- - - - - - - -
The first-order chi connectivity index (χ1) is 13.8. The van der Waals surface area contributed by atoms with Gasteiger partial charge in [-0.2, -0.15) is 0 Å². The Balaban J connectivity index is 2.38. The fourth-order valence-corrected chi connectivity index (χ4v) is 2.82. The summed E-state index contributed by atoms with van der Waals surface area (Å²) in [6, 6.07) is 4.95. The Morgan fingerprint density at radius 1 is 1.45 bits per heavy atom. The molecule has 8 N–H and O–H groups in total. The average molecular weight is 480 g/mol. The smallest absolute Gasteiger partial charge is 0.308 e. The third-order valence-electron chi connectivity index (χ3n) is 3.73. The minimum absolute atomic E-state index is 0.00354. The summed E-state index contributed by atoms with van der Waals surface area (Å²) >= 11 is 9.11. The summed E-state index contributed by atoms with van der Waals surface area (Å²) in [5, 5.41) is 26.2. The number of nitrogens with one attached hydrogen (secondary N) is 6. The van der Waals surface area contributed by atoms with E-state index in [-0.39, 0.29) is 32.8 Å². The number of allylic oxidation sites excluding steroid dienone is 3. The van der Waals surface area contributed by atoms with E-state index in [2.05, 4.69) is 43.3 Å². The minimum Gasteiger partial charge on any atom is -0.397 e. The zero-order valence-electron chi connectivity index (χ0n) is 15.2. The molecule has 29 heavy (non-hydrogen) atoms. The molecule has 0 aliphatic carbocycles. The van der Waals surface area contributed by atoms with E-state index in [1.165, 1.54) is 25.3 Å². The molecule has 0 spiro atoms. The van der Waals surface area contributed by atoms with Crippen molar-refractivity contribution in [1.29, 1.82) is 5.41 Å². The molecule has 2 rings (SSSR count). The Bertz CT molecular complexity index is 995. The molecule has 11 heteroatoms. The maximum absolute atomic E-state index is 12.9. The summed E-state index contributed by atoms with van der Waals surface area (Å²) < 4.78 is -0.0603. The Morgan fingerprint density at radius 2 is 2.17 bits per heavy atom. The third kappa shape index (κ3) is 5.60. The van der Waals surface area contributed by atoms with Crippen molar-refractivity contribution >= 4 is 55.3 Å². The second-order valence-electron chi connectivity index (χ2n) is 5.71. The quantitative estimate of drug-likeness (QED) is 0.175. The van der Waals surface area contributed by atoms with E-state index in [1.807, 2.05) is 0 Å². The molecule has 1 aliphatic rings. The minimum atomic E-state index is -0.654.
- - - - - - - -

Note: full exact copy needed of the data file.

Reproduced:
The first-order chi connectivity index (χ1) is 13.8. The van der Waals surface area contributed by atoms with Gasteiger partial charge in [-0.2, -0.15) is 0 Å². The Balaban J connectivity index is 2.38. The fourth-order valence-corrected chi connectivity index (χ4v) is 2.82. The summed E-state index contributed by atoms with van der Waals surface area (Å²) in [6, 6.07) is 4.95. The Morgan fingerprint density at radius 1 is 1.45 bits per heavy atom. The molecule has 8 N–H and O–H groups in total. The average molecular weight is 480 g/mol. The smallest absolute Gasteiger partial charge is 0.308 e. The third-order valence-electron chi connectivity index (χ3n) is 3.73. The minimum absolute atomic E-state index is 0.00354. The summed E-state index contributed by atoms with van der Waals surface area (Å²) >= 11 is 9.11. The summed E-state index contributed by atoms with van der Waals surface area (Å²) in [5, 5.41) is 26.2. The number of nitrogens with one attached hydrogen (secondary N) is 6. The van der Waals surface area contributed by atoms with E-state index in [-0.39, 0.29) is 32.8 Å². The number of allylic oxidation sites excluding steroid dienone is 3. The van der Waals surface area contributed by atoms with E-state index in [2.05, 4.69) is 43.3 Å². The minimum Gasteiger partial charge on any atom is -0.397 e. The zero-order valence-electron chi connectivity index (χ0n) is 15.2. The molecule has 29 heavy (non-hydrogen) atoms. The molecule has 0 aliphatic carbocycles. The van der Waals surface area contributed by atoms with E-state index in [1.165, 1.54) is 25.3 Å². The molecule has 0 spiro atoms. The van der Waals surface area contributed by atoms with Crippen molar-refractivity contribution in [1.29, 1.82) is 5.41 Å². The molecule has 2 rings (SSSR count). The Bertz CT molecular complexity index is 995. The molecule has 11 heteroatoms. The maximum absolute atomic E-state index is 12.9. The summed E-state index contributed by atoms with van der Waals surface area (Å²) < 4.78 is -0.0603. The Morgan fingerprint density at radius 2 is 2.17 bits per heavy atom. The third kappa shape index (κ3) is 5.60. The van der Waals surface area contributed by atoms with Crippen molar-refractivity contribution >= 4 is 55.3 Å². The second-order valence-electron chi connectivity index (χ2n) is 5.71. The quantitative estimate of drug-likeness (QED) is 0.175. The van der Waals surface area contributed by atoms with E-state index in [1.807, 2.05) is 0 Å². The molecule has 1 aliphatic rings. The minimum atomic E-state index is -0.654.